Independent Joint Anti-Corruption Monitoring and Evaluation
|Name||Independent Joint Anti-Corruption Monitoring and Evaluation|
|Date of birth|
|Function/Grade||Background Names Chairman MEC|
|History and Biodata||
Independent Joint Anti-Corruption Monitoring and Evaluation Committee (MEC)
Head of Monitoring and Evaluation Committee MEC:
Eighteen months after HOOAC was formed, the Office of the Special Inspector General for Afghanistan Reconstruction issued a damning report highlighting the office's flaws. It was understaffed, lacked independence and had insufficient power to pursue cases, the report said. It added that employees lacked the basic skills to do their job.
Deeming the HOOAC a failure, the international community pressed Karzai to set up a corruption commission. Instead, what emerged was the monitoring and evaluation committee (MEC), partly funded by the UK's Department for International Development.
Karzai immediately doomed the MEC by appointing Professor Mohammed Yasin Osmani as its head. He had been the chairman of the HOOAC, which under his tenure had got nowhere. "It was a real kick in the teeth for internationals and signalled Karzai had no intention of going after those who were corrupt," the rule of law official said.
To add insult to injury, Karzai appointed Azizullah Lodin, the former head of the international election committee who had been fired over the 2009 election fraud, as the new head of the HOOAC. Karzai is reluctant to go after corrupt warlords and officials close to him because, having become president without a power base, he has had to cut deals with them to shore up his position.(20110719)
MEC was created in March 2010 by Presidential Decree 61 after the need for independent monitoring and evaluation of anti-corruption efforts was identified at a series of international conferences (London, Kabul). Following the London Conference, the Government of the Islamic Republic of Afghanistan invited the international community to form a joint Afghan-International monitoring and evaluation committee to provide policy advice and monitor and evaluate progress against specific benchmarks, which was welcomed by the international community gathered at the London Conference.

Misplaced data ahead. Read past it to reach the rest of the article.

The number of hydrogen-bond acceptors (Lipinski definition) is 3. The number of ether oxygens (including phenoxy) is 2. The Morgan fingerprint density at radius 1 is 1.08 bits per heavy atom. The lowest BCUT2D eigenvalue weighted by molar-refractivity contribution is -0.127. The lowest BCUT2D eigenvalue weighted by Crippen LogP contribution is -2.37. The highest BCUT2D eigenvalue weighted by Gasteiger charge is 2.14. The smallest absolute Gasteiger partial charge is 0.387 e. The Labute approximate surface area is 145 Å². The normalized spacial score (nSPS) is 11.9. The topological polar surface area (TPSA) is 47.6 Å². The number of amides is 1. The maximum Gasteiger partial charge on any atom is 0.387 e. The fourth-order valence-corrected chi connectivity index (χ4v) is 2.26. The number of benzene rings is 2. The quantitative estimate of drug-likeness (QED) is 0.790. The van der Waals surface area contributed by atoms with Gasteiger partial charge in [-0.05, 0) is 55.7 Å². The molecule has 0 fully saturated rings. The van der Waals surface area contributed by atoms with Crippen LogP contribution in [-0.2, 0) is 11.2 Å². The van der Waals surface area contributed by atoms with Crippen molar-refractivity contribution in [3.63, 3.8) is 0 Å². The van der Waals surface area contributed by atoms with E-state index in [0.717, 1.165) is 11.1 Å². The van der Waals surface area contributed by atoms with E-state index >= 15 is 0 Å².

MEC is supported by a permanent secretariat in Kabul comprised of national and international individuals. The Secretariat is divided into three pillars (Governance, Prevention, and Law Enforcement) consisting of an international expert, a national adviser, and a national officer with technical expertise crossing the three areas provided by a Senior Policy Advisor.
MEC’s operations and strategic framework are primarily based around quarterly Committee visits to Afghanistan. Six MEC missions have been held in Afghanistan since MEC’s inception and MEC members have visited the provinces of Parwan, Herat, and Balkh. MEC members have broad authority to determine the Committee’s quarterly agenda, but these include the following four areas:
1- Issuing recommendations and setting benchmarks;
2- Monitoring and evaluating the implementation of the benchmarks;
3- Policy advisory and advocacy for further progress; and
4- Reviewing effectiveness of international assistance.
According to its terms of reference, MEC is comprised of six senior anti-corruption experts, with three members appointed on the recommendation of the Government of Afghanistan and three on the recommendation of the international community.
Afghan Appointees International Appointees
Mohammad Yasin Osmani Drago Kos (Slovenia)
His Excellency Zakem Shah Eva Joly (France/Norway)
Dr. Yama Torabi Lt Gen. Hasan Mashhud Chowdhury (Bangladesh)
The Chair of the Committee alternates between an Afghanistan and international appointee on a six-month basis. The current Chairperson is Mohammad Yasin Osmani who will chair the Committee until October 2012.
MEC is supported by a technical secretariat in Kabul comprised of national and international individuals who support the work of the Committee; develop procedures for the identification, drafting and monitoring of the MEC benchmarks; and maintain an in-country presence for MEC’s on-going anti-corruption efforts.
The Secretariat is led by an Executive Director and is divided into three pillars (Governance, Prevention, and Law Enforcement) consisting of an international expert, a national advisor, and a national officer. Technical expertise is provided by a Senior Policy Adviser who is responsible for guiding the technical work of the Secretariat’s units and providing technical advice to the Committee. The Secretariat works closely with the parties implicated by the recommendations and benchmarks to ensure that they are implemented.
The Executive Director was appointed in August 2011, and the Secretariat was substantially staffed with international experts and national advisors and officers under the three pillars by May 2012. The practice of appointment of the Secretariat staff is handled through the Executive Director and senior staff is approved by the Committee. There are currently vacancies at the law enforcement and prevention expert level. Recruitment is ongoing and these positions will be filled in the near future.